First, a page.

Thus, it may be seen that the invention provides a storage system that enables creation and management of virtual ports on storage systems. Further, while specific embodiments have been illustrated and described in this specification, those of ordinary skill in the art appreciate that any arrangement that is calculated to achieve the same purpose may be substituted for the specific embodiments disclosed. This disclosure is intended to cover any and all adaptations or variations of the present invention, and it is to be understood that the above description has been made in an illustrative fashion, and not a restrictive one. Accordingly, the scope of the invention should properly be determined with reference to the appended claims, along with the full range of equivalents to which such claims are entitled.
Patent Citations
Cited PatentFiling datePublication dateApplicantTitle
US20080181232 *27 Mar 200831 Jul 2008International Business Machines CorporationComputer program product and system for managing virtual instances of a physical port attached to a network
Referenced by
Citing PatentFiling datePublication dateApplicantTitle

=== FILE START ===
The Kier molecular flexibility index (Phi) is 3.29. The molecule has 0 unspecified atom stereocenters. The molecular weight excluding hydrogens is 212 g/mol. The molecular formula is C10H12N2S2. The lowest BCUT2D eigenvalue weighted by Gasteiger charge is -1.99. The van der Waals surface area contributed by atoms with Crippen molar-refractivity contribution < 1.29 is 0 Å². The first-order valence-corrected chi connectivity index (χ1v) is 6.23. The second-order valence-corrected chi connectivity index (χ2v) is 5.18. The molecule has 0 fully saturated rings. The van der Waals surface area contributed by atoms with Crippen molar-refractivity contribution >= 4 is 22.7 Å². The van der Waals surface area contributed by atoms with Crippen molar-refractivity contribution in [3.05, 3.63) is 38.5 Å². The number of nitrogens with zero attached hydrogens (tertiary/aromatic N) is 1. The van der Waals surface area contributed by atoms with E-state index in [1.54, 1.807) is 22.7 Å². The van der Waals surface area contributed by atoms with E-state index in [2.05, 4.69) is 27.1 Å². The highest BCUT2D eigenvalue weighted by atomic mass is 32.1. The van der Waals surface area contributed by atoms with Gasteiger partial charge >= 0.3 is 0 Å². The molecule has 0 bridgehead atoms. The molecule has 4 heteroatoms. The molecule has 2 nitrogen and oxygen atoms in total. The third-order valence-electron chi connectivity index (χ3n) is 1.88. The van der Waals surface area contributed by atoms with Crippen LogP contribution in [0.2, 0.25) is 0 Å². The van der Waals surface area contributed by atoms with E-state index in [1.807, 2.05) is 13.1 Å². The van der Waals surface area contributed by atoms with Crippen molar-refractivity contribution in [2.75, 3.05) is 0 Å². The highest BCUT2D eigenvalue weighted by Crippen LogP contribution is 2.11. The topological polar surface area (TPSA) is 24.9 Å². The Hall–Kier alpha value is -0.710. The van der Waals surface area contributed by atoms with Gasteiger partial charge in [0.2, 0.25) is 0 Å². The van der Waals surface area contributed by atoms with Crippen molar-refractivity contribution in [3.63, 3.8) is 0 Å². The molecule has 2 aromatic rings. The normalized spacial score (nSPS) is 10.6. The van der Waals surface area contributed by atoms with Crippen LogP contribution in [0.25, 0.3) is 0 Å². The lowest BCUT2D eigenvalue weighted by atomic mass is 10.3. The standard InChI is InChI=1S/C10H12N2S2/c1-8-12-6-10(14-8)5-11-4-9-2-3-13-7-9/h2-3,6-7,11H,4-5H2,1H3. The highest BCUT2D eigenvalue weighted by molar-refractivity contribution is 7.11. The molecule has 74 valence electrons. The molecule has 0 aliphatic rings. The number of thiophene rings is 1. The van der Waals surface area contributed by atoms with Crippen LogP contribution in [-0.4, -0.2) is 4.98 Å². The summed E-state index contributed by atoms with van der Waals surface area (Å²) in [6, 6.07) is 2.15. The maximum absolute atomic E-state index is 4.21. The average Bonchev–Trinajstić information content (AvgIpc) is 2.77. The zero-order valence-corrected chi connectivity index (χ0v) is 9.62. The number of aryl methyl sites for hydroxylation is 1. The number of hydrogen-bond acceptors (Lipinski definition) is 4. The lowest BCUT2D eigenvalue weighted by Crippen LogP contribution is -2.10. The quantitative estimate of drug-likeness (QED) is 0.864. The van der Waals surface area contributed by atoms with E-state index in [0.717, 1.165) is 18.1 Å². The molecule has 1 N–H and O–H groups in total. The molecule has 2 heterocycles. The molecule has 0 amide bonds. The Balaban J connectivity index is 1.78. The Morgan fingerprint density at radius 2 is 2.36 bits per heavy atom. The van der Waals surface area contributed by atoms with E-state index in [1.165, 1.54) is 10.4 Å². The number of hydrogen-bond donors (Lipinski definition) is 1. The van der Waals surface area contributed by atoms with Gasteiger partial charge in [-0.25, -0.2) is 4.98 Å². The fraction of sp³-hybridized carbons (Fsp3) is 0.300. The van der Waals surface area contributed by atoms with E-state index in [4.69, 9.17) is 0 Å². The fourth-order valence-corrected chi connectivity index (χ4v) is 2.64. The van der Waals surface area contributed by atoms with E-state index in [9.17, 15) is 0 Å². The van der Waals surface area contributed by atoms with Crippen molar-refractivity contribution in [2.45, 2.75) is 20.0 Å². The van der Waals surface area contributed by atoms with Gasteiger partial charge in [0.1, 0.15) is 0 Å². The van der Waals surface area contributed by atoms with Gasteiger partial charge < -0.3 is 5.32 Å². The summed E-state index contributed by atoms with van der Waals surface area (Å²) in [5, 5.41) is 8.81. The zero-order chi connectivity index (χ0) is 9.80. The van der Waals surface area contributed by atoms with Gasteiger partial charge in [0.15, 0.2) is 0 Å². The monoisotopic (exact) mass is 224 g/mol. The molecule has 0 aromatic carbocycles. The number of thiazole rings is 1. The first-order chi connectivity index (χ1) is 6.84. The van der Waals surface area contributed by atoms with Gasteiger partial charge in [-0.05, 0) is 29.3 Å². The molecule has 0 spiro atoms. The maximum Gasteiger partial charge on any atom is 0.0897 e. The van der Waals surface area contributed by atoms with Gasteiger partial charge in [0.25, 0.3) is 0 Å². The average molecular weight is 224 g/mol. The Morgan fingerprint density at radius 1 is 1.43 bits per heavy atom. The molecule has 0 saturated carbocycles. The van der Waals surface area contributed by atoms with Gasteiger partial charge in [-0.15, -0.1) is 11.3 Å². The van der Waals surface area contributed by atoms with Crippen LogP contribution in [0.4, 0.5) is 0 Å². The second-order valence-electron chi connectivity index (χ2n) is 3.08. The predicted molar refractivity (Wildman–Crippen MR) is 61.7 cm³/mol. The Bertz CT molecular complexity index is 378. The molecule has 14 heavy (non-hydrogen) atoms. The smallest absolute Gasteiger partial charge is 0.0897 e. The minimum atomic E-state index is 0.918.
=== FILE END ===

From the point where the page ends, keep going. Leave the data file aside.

US8255538 *23 Dec 201128 Aug 2012Cirrus Data Solutions, Inc.Systems and methods for intercepting data relating to storage volume access
US8385359 *27 Oct 201026 Feb 2013Fujitsu LimitedInformation communication system, connection setting apparatus and non-transitory computer-readable storage medium storing connection setting program
US841781824 Jul 20129 Apr 2013Cirrus Data Solutions, Inc.Systems and methods for intercepting data relating to storage volume access
US844691422 Apr 201121 May 2013Brocade Communications Systems, Inc.Method and system for link aggregation across multiple switches
US862561629 Apr 20117 Jan 2014Brocade Communications Systems, Inc.Converged network extension
US863430819 Nov 201021 Jan 2014Brocade Communications Systems, Inc.Path detection in trill networks
US866588616 Mar 20104 Mar 2014Brocade Communications Systems, Inc.Redundant host connection in a routed network
US8693485 *14 Oct 20098 Apr 2014Dell Products, LpVirtualization aware network switch
US8839243 *23 Apr 201216 Sep 2014International Business Machines CorporationRemediating resource overload
US886755214 Apr 201121 Oct 2014Brocade Communications Systems, Inc.Virtual cluster switching
US88795493 Feb 20124 Nov 2014Brocade Communications Systems, Inc.Clearing forwarding entries dynamically and ensuring consistency of tables across ethernet fabric switch
US888548819 Nov 201011 Nov 2014Brocade Communication Systems, Inc.Reachability detection in trill networks
US88856413 Feb 201211 Nov 2014Brocade Communication Systems, Inc.Efficient trill forwarding